20.
Hudson DL, Puterman E, Bibbins-Domingo K, Matthews KA, Adler NE. Race, life course socioeconomic position, racial discrimination, depressive symptoms and self-rated health. Soc Sci Med 2013;97:7-14.  Back to cited text no. 20
    
21.
Fuller-Rowell TE, Curtis DS, Doan SN, Coe CL. Racial disparities in the health benefits of educational attainment: A study of inflammatory trajectories among African American and white adults. Psychosom Med 2015;77:33-40.  Back to cited text no. 21
    
22.
Phelan JC, Link BG, Tehranifar P. Social conditions as fundamental causes of health inequalities: Theory, evidence, and policy implications. J Health Soc Behav 2010;51 Suppl: S28-40.  Back to cited text no. 22
    
23.
Assari S, Preiser B, Lankarani MM, Caldwell CH. Subjective socioeconomic status moderates the association between discrimination and depression in African American youth. Brain Sci 2018;8:71.  Back to cited text no. 23
    
24.
Jackson JS, Neighbors HW, Nesse RM, Trierweiler SJ, Torres M. Methodological innovations in the national survey of American life. Int J Methods Psychiatr Res 2004;13:289-98.  Back to cited text no. 24
    
25.
Jackson JS, Torres M, Caldwell CH, Neighbors HW, Nesse RM, Taylor RJ, et al. The national survey of American life: A study of racial, ethnic and cultural influences on mental disorders and mental health. Int J Methods Psychiatr Res 2004;13:196-207.  Back to cited text no. 25
    
26.
Pearlin LI, Schooler C. The structure of coping. J Health Soc Behav 1978;19:2-21.  Back to cited text no. 26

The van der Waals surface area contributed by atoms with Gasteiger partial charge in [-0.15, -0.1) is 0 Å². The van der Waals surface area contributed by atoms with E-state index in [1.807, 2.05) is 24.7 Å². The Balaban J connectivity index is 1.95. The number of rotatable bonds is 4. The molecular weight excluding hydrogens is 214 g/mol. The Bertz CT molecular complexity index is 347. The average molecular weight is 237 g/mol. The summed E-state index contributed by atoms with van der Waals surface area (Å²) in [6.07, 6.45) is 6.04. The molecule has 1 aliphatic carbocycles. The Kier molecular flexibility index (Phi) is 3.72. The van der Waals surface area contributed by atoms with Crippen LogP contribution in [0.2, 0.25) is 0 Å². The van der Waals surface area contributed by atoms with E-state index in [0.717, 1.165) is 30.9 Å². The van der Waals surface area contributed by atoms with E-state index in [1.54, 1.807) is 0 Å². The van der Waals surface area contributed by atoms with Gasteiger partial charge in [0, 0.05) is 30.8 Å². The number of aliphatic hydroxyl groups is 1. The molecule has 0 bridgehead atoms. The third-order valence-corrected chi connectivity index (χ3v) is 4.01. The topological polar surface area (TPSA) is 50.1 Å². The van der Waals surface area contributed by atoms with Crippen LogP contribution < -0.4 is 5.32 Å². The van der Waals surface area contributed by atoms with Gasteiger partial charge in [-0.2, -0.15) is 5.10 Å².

27.
Assari S. Race, depression, and financial distress in a nationally representative sample of American adults. Brain Sci 2019;9:29.  Back to cited text no. 27
    
28.
Assari S. Race, intergenerational social mobility and stressful life events. Behav Sci (Basel) 2018;8:86.  Back to cited text no. 28
    
29.
Assari S, Gibbons FX, Simons R. Depression among black youth; interaction of class and place. Brain Sci 2018;8. pii: E108.  Back to cited text no. 29
    
30.
Assari S, Caldwell CH. The link between mastery and depression among black adolescents; ethnic and gender differences. Behav Sci (Basel) 2017;7:32.  Back to cited text no. 30
    
31.
Assari S. General self-efficacy and mortality in the USA; racial differences. J Racial Ethn Health Disparities 2017;4:746-57.  Back to cited text no. 31
    
32.
Latham-Mintus K, Clarke PJ. Linking mastery across the life course to mobility device use in later life. J Gerontol B Psychol Sci Soc Sci 2017. Doi: doi.org/10.1093/geronb/gbx053.  Back to cited text no. 32
    
33.
Assari S. Race, sense of control over life, and short-term risk of mortality among older adults in the United States. Arch Med Sci 2017;13:1233-40.  Back to cited text no. 33
    



 
 
    Tables

  [Table 1], [Table 2], [Table 3]



 

Top
 
  Search
 
    Similar in PUBMED
   Search Pubmed for
   Search in Google Scholar for
 Related articles
    Access Statistics
    Email Alert *
    Add to My List *
* Registration required (free)  

 
  In this article
Abstract
Introduction
Methods
Results
Discussion
Conclusions
References
Article Tables

 Article Access Statistics
    Viewed58    
    Printed0    
    Emailed0    
    PDF Downloaded14    
    Comments [Add]    

Recommend this journal